Dealing With Tapeworm

Tapeworms are long, flat worms that make their home right in a dog’s intestines. Their bodies are made up of a variety of segments, each of which are equipped with their own reproductive organs. In addition, they have a hook-like mouth that allows them to latch onto your dog’s organs.

How To Deal With Tapeworms

The Flea Tapeworm

An adult tapeworm has the potential to grow up to eight inches long. As the tail end of the worm proceeds to mature, the end segments will break off and pass through the dog’s stool. While the idea of tapeworms is rather scary, the good news is that they are easy to diagnose, treat and prevent so that you dog can can remain both happy and healthy!

Symptoms of Tapeworm

It is crucial that all dog owners are aware of the various symptoms of tapeworm infestation so that they can quickly begin treating the parasites as soon as they appear. One of the most common signs is dried, white colored pieces of tapeworm in the dog’s feces or caught in the fur right around their anus. They will be about the size of small seeds or a piece of rice. Another symptom of tapeworms is that the infested dog may lick or bite their anus, or scoot their backside across the ground in order to satisfy the itching sensation.

Because the tapeworms attach themselves along the dog’s intestines, other symptoms include weight loss,  an increased appetite, diarrhea, lethargy and irritability. Other less common symptoms include dry and flaky skin, abdominal pain and a visibly duller fur coat.

Causes of Tapeworm

In most occurrences of tapeworm, a dog will have ingested a flea that contains the eggs of the parasite. This typically happens whilst they are grooming themselves or when they’re lounging on infected carpet or bedding. As a result, dogs with a heavy flea infestation are also much more likely to get tapeworms.

In addition, dogs can become infested by another form of tapeworm by eating small mammals, such as rats. Some dogs are at increased risk of catching tapeworm, particuarly those who have access to freshly killed domestic or wild animals.

Diagnostic Procedures

Most tapeworm infections are not difficult to diagnose. The most common way that a veterinarian will test for tapeworms is with a method known as fecal flotation. It involves inspecting a fresh stool sample under a microscope for bits of dead tapeworms or their eggs, both of which are easily distinguishable. This test will usually need to be performed several times in order to avoid false negatives or positives.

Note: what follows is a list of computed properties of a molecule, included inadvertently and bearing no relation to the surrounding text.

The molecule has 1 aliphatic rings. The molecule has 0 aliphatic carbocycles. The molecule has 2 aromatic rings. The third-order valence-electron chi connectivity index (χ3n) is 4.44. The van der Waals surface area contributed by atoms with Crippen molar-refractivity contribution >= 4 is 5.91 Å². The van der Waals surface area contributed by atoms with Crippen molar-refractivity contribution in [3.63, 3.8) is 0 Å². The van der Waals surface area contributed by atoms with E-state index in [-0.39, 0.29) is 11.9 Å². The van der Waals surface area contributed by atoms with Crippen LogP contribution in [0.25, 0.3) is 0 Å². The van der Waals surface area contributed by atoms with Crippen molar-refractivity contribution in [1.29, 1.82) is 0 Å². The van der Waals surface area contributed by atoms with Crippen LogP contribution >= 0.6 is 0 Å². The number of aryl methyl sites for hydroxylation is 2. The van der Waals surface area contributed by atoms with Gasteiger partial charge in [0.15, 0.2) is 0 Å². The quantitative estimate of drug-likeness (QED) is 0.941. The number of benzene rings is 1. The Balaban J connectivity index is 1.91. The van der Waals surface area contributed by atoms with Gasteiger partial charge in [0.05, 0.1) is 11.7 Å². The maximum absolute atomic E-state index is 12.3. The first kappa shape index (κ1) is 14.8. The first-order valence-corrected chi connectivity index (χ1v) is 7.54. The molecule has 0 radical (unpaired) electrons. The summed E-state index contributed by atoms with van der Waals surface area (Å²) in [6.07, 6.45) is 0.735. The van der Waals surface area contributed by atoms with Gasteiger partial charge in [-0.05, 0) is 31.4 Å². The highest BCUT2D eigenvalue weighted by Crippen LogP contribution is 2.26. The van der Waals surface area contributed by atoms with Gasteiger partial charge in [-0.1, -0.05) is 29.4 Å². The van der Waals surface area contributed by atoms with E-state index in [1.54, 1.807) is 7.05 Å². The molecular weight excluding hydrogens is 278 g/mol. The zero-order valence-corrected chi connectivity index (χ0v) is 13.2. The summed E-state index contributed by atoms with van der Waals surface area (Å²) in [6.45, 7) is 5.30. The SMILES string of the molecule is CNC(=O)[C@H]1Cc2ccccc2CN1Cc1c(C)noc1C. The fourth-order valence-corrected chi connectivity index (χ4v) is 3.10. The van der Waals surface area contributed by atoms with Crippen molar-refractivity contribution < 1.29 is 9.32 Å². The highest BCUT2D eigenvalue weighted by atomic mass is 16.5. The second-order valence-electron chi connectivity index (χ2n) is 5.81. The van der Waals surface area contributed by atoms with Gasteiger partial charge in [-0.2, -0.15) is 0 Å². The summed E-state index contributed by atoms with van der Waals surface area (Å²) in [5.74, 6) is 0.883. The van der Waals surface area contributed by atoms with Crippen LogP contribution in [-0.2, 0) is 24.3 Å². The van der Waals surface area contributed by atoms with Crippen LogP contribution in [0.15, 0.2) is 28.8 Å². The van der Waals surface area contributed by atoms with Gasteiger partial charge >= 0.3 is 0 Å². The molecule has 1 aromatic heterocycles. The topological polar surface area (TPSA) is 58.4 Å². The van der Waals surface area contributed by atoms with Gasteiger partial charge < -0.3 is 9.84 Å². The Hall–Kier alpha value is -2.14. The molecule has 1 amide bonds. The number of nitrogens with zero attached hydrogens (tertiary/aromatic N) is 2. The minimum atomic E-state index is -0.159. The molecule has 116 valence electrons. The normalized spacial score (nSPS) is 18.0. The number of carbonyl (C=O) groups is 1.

Another way that vets will diagnose tapeworms is by placing a small piece of cellophane tape along the dog’s anal area. They will then remove the tape and examine it under a glass slide with a microscope to see if any organisms or eggs are present.

Treatment Options

Fortunately, once a dog is diagnosed with tapeworms, they aren’t too difficult to eliminate. There are a wide variety of medication options that can be discussed with your veterinarian. These include praziquantel (Biltricide), fenbendazole (Panacur, Safe-Guard), and espirantel (Cestex). Each of these de-worming medications can be delivered to the dog via a shot or as an oral tablet.

Tapeworm medications should never cause your dog to have diarrhea, vomit or have another other adverse side-effects. If any of these symptoms become apparent while your dog is on the medication, it is essential to stop using it immediately and contact your veterinarian as soon as possible.

While treating your dog for tapeworms, you should also be attempting to eliminate whatever caused the problem in the first place. It is important to keep your pet away from rotting animals and prevent them from hunting. Furthermore,you should treat your dog for fleas, even if they are not immediately apparent. All bedding should be washed and the carpet should be vacuumed to remove any lingering fleas from the home. Your dog should also be thoroughly washed with a flea-killing and repelling shampoo to prevent any further outbreaks.

Prognosis

The prognosis for dogs with tapeworms is excellent! As long as you keep up with your dog’s medication as well as sticking to the other de-worming protocols, your dog will make it through the infestation without any further negative impact on their everyday lives.

Prevention

There are a number of things that owners can do to successfully prevent their dog from becoming infested with tapeworms. Due to the fact that fleas are one of the most common causes of tapeworms, it is very important to control their population both in your home and on your dog. Speak to your dog’s vet about special collars, powders or sprays as these are all great ways to keep fleas far away from your pet. In addition, you should make an effort to not let your dog roam around outdoors when unsupervised. Supervision is especially important because it allows you to keep an eye on them so that you can stop them if they attempt to get into or eat something that they are not supposed to, such as garbage or animal faeces.

While it is fairly uncommon, it is possible for humans to contract tapeworms from their dogs. To contract tapeworms, you have to swallow a flea. The most effective way to prevent yourself and others in your home from contracting tapeworms is simply to always wash your hands after handling your dog.

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